Smoking: The Most Preventable Cause of Disease

smoking installation

Building Blocks of Prevention

This exhibit focuses on CDC’s work in smoking and health. Now readily understood as a major health risk, smoking was not always viewed this way. In 1964, the Public Health Service established the National Clearinghouse for Smoking and Health, the forerunner of CDC’s current Office on Smoking and Health. In the 1980s, smoking became one of the most targeted causes of chronic disease. CDC’s expanding smoking-related programs advanced plans to create a chronic disease center, and in 1988 the Center for Chronic Disease Prevention and Health Promotion became a reality. In addition, CDC’s environmental labs have provided critical evidence about the risks of exposure to secondhand smoke.

On January 11, 1964, Luther L. Terry, M.D., Surgeon General of the U.S. Public Health Service, released the first report of the Surgeon General’s Advisory Committee on Smoking and Health. The report concluded that cigarette smoking is a cause of lung cancer in men, a probable cause of lung cancer in women, and the most important cause of chronic bronchitis. It called for “appropriate remedial action.” The release of the report, which was one of the top news stories of 1964, was the first in a series of steps to diminish the impact of tobacco use on the health of the American people.

filter testing

New Regulations: Using Data to Support Change

The fight for tobacco control ordinances originally began at the grassroots level, even before the scientific evidence of the harms of secondhand smoke emerged. As early as the 1970s, lawmakers began to look to CDC to provide that evidence to support legal restrictions and bans on smoking.

Using data from the 1988-1991 National Health and Nutrition Examination Survey (NHANES), CDC scientists were able to demonstrate and quantify that exposure by non-smokers to secondhand smoke in the home, workplace, and public environments increased levels of serum cotinine, which is associated with health effects such as cancer, asthma, and heart disease. Continuing research in this area provides data for important reports such as the Surgeon General’s The Health Consequences of Involuntary Exposure to Tobacco Smoke (2006).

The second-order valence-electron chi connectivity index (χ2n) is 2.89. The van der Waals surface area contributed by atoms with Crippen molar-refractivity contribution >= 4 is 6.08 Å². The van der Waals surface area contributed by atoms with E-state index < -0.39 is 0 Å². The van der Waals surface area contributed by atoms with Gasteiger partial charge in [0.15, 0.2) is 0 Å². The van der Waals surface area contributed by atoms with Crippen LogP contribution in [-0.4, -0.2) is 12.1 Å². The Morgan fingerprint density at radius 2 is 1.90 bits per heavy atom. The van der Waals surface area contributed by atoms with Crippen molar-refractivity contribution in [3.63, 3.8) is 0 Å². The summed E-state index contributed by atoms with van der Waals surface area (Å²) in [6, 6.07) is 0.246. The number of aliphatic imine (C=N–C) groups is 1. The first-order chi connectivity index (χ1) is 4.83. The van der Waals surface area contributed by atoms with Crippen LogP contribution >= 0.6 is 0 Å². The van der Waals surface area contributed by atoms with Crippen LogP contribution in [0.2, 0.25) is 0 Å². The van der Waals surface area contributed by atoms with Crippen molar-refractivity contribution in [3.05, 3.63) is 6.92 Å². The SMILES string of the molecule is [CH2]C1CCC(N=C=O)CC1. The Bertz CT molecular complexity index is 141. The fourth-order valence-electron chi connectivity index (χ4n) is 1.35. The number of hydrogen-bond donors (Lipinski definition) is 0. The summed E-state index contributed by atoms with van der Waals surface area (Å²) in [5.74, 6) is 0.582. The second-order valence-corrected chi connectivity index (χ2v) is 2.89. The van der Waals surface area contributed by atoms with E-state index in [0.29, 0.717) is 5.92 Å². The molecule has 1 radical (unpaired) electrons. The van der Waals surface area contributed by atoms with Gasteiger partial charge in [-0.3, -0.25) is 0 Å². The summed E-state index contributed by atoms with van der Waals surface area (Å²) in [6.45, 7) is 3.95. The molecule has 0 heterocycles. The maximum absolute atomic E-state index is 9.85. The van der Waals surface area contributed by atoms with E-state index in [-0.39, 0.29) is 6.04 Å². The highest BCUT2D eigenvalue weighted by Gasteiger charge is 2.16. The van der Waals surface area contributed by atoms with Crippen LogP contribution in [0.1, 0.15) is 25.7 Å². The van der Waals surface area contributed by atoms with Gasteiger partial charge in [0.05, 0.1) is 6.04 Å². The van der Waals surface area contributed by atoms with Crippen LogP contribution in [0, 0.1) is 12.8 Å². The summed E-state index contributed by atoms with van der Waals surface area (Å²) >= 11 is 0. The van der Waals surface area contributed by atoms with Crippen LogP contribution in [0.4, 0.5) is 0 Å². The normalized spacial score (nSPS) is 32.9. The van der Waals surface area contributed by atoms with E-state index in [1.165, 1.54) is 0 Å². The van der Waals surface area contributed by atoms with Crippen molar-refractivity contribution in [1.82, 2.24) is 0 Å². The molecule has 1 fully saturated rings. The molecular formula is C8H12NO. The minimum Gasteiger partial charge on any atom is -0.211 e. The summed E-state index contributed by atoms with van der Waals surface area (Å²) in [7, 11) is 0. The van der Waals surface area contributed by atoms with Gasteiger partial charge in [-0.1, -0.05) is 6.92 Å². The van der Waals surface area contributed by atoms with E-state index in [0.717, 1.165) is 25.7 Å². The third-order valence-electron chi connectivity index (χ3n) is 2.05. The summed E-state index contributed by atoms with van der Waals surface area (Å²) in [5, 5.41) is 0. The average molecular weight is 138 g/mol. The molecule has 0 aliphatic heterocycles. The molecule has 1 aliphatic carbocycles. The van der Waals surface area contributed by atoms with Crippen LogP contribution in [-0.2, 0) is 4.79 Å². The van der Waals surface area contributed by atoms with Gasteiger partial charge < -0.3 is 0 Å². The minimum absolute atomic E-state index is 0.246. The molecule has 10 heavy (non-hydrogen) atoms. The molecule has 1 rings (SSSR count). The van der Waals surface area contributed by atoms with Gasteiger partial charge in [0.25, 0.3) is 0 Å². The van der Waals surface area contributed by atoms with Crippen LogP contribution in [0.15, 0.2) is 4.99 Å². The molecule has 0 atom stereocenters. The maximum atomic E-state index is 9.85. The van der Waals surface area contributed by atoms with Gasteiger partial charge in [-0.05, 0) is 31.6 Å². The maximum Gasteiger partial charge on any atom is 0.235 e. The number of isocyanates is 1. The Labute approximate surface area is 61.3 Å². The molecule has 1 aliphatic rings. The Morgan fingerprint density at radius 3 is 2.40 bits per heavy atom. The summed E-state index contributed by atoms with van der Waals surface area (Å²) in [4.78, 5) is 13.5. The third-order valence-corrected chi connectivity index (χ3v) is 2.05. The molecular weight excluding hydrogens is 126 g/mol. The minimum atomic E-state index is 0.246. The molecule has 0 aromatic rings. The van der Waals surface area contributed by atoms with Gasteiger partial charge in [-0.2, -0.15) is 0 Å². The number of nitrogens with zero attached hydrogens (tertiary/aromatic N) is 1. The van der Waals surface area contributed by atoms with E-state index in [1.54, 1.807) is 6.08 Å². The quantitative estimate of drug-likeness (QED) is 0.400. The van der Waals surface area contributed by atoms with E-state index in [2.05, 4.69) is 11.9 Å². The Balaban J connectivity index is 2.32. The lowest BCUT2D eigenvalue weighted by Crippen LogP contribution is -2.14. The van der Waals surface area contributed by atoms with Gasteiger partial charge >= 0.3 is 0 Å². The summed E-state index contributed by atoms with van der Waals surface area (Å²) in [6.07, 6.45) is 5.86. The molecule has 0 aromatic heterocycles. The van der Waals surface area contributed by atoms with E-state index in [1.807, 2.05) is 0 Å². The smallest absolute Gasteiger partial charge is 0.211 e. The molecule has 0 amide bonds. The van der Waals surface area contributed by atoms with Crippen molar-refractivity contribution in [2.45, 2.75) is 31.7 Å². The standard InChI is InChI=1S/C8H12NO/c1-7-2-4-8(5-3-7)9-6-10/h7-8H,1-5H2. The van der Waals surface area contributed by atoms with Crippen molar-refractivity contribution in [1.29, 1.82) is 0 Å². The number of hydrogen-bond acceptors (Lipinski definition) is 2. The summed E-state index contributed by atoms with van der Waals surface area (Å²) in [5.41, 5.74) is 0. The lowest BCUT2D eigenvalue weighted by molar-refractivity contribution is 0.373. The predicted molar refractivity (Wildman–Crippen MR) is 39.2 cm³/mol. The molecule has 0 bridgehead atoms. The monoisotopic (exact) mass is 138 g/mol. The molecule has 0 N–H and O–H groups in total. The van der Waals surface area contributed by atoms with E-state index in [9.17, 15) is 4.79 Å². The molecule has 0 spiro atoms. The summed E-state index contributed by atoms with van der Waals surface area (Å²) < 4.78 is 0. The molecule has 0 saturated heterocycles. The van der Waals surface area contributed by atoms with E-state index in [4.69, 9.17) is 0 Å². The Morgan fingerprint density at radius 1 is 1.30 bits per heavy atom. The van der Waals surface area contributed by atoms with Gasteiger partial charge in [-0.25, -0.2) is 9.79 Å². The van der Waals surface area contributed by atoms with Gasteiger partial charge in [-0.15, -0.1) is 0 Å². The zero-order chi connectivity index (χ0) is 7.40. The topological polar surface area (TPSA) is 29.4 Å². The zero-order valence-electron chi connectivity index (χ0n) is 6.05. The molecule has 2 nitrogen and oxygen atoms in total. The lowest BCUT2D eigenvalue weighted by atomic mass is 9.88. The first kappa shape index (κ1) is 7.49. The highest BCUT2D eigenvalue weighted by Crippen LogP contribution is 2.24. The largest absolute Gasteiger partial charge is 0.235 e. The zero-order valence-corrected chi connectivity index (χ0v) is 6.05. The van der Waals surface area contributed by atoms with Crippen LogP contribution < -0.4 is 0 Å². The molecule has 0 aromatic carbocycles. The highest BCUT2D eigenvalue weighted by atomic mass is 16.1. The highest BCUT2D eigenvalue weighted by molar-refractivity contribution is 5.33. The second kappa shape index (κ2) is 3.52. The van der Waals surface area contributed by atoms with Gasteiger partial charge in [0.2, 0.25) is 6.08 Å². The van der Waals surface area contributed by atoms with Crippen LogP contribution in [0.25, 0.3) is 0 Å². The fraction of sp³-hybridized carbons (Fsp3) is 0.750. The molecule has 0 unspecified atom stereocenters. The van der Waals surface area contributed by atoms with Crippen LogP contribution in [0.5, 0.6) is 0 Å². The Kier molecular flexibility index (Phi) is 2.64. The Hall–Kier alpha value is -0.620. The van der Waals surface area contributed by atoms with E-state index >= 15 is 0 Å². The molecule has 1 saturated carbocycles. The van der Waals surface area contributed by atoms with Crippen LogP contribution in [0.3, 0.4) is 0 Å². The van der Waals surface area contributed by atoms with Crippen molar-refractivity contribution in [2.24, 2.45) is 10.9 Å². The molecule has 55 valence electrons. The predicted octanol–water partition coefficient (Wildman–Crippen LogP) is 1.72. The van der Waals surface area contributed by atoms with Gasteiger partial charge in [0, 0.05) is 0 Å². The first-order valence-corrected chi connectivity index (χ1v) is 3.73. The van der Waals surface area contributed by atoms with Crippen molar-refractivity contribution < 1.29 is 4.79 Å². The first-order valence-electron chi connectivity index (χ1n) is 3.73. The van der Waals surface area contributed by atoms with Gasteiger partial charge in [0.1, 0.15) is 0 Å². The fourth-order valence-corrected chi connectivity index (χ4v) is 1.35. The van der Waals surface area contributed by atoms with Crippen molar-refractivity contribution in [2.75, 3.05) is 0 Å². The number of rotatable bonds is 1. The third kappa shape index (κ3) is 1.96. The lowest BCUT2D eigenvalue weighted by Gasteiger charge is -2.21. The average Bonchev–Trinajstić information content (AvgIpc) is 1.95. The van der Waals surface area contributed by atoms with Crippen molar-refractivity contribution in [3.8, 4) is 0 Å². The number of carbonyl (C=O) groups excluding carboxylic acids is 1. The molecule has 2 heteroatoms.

In 1994, the Division of Laboratory Sciences (DLS) at CDC’s National Center for Environmental Health began collaborating with CDC’s Office on Smoking and Health. The DLS tobacco laboratory tests for the levels of toxic and addictive compounds and emissions in tobacco products, amounts of the chemicals that move into smoke, and levels of these chemicals in people.

research cigarettes

Cigarettes in the Lab

By understanding the design of the product, it can be determined how these factors alter exposure. One form of assistance is making laboratory measurements related to possible health implications of ingredients added to tobacco.

The laboratory conducts research on additives in tobacco and their levels in commercial tobacco products. CDC then uses these data to educate the public and decision-makers about the impact of tobacco use.

smoking and health book

Public Service Announcement: Changing the Narrative

In response to the 1964 Surgeon General’s Report, public health educators created print, radio and TV anti-tobacco campaigns to counteract the tobacco industry’s marketing of its products, and the glamorization of smoking in film and other media. These campaigns have evolved over the years as public attitudes towards smoking have changed, and smoke-free environments have been legislated. Negative visual representations of smokers and cigarettes, graphic images of the effect of smoking on the body, and anti-tobacco messages by celebrities have all been used.

Today, every state, city, and county has passed smoking bans and restrictions that have significantly decreased people’s exposure to secondhand smoke and encouraged smokers to reduce the amount smoked and to quit smoking altogether.

Enrichment Modules